The FCDO advises that you contact your “travel provider or embassy of the country you are visiting”. However, when the Telegraph contacted British Airways, they advised to “check the latest [FCDO] requirements for their destination”. Unlike other aspects of travel, such as Covid rules, the FCDO and some airlines are passing the responsibility onto passengers to do their own research on the matter. It can be difficult to get a quick, succinct response from an embassy, however, and not all countries have clear information on this matter available online. So if in doubt, you should quote the articles of the Schengen Borders Code quoted by the EU Commission, above.

So where does Ryanair fall into all of this?

Until today, Ryanair has not recognised any extra months on UK passports beyond 10 years after issue, regardless of whether your destination does or does not recognise those extra months on your passport. To take our earlier example, if your passport was issued on September 1st, 2012, Ryanair would consider it to expire on September 1, 2022. Because September 1, 2022 is less than three months from when you would exit the EU country, you would have been denied boarding, even if your expiry date is in fact January 1, 2023.

This has caught out many passengers with an expiry date that is months or even a year longer than 10 years after the issue date. But this rule is imposed despite the fact that some EU embassies contacted by the Telegraph, including Italy and Greece, recognise a UK expiry date as written on the passport. They observe the EU rules, as laid out above, without conflating the two.

What has Ryanair changed today?

Today, there appears to have been some progress. Europe’s biggest low-cost airline told The Independent that airport staff have been instructed to follow two conditions for British passport holders going to the EU. The issue date must be under 10 years on the day of entry, and the expiry date must have three months left on the intended day of departure.

This goes back on their previous rule, which was: “If your passport is valid for more than 10 years, the excess validity period will not help to satisfy the requirements needed for travel to an EU member state.”

Ryanair has also retracted its previous assertion that “a child’s passport must be no more than five years old on the date of travel”.

Will passengers be able to get a refund?

The reversal is an effective admission that Ryanair’s blanket rules have not been in line with the rules of the European Commission. So, if you believe you have wrongly been denied boarding, it would certainly be worth contacting Ryanair to request a refund. Quote the Schengen Borders Code quoted by the EU Commission, above, when you make a claim.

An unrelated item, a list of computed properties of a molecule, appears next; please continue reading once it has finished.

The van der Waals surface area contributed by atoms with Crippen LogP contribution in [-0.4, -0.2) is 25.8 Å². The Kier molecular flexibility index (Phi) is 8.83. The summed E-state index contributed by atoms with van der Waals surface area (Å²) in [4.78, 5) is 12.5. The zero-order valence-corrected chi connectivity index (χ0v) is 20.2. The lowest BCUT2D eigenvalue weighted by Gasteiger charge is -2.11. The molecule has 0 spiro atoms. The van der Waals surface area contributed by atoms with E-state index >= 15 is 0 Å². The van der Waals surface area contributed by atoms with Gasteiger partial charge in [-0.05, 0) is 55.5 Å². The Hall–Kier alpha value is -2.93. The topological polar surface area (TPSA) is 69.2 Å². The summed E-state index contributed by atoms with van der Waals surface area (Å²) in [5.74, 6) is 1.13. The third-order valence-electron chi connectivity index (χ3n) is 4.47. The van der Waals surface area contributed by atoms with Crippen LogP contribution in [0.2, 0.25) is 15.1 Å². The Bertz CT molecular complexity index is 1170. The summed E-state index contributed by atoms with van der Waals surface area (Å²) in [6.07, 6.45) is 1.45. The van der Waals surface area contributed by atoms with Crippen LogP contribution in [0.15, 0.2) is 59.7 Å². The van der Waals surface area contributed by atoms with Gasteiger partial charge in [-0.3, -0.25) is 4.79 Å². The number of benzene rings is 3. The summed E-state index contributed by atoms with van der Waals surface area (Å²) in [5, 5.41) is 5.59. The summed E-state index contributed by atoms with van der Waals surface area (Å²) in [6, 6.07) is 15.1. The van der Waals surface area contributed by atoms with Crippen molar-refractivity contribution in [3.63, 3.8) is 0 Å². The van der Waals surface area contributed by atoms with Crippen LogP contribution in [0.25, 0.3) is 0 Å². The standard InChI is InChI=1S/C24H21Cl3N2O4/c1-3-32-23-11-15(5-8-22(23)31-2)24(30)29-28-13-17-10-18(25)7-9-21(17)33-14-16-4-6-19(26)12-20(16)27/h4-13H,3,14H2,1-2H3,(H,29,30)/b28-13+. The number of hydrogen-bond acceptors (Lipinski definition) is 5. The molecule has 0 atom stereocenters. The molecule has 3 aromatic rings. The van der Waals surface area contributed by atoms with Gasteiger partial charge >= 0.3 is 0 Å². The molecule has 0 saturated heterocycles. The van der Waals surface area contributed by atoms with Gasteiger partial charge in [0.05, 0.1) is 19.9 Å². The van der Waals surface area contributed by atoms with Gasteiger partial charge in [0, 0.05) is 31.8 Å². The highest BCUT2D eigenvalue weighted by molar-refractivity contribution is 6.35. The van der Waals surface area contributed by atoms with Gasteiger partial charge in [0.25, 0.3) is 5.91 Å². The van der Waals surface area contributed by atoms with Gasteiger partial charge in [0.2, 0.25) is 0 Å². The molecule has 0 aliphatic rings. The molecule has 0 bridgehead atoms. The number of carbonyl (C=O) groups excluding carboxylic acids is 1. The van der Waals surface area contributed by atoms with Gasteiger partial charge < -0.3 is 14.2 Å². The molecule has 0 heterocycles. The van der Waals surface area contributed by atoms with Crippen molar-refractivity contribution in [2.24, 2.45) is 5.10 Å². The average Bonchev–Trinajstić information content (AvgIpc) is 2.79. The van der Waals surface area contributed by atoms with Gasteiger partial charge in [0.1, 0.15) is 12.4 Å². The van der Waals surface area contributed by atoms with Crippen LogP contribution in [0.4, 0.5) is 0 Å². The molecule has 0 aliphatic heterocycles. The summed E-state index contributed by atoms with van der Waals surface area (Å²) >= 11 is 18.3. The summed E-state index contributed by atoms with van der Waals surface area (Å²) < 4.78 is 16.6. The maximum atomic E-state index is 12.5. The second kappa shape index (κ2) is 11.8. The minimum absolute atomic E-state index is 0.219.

So if I have a passport with an extended expiry date, am I now in the clear?

Not necessarily. The Telegraph has contacted a number of EU Schengen embassies to clarify their positions. Three countries, Croatia, Portugal and Spain, have come back saying that they do impose a 10-year expiry date on British passports.

Therefore, were you to travel to these countries for a week in July 2022, with an issue date of September 1, 2012 and an expiry date of January 1, 2023, your passport would not, strictly speaking, be valid because, on leaving the country, it would not have three months of validity before it turns 10 years old. Whether Croatian, Portuguese and Spanish border officials are actually enforcing this rule is another matter.

Italy, Germany and Greece do not observe the 10-year validity limit. They follow the rules as laid out by the EU Commission, above. The Telegraph will update this page, as and when more embassies have responded with their official passport advice.

How can I ensure I won’t be caught out?

Since the FCDO is not issuing country-by-country advice on this matter, and since airlines like British Airways are simply advising to “follow country requirements”, the only way to guarantee that your destination will accept your passport is to call the embassy of your destination and request an answer. If they say they are imposing a 10-year limit, quote the Schengen Borders Code quoted by the EU Commission, above.

What if I need to renew my passport?

There is currently a backlog of approximately 700,000 passport applications, which has created significant delays. Even those who have paid for a fast-track passport are struggling to receive their new document in time. Start the process immediately, if you believe you need a new passport for your holiday.

Do you have a question about the validity of your passport? Comment below and we will try to assist, as best as we can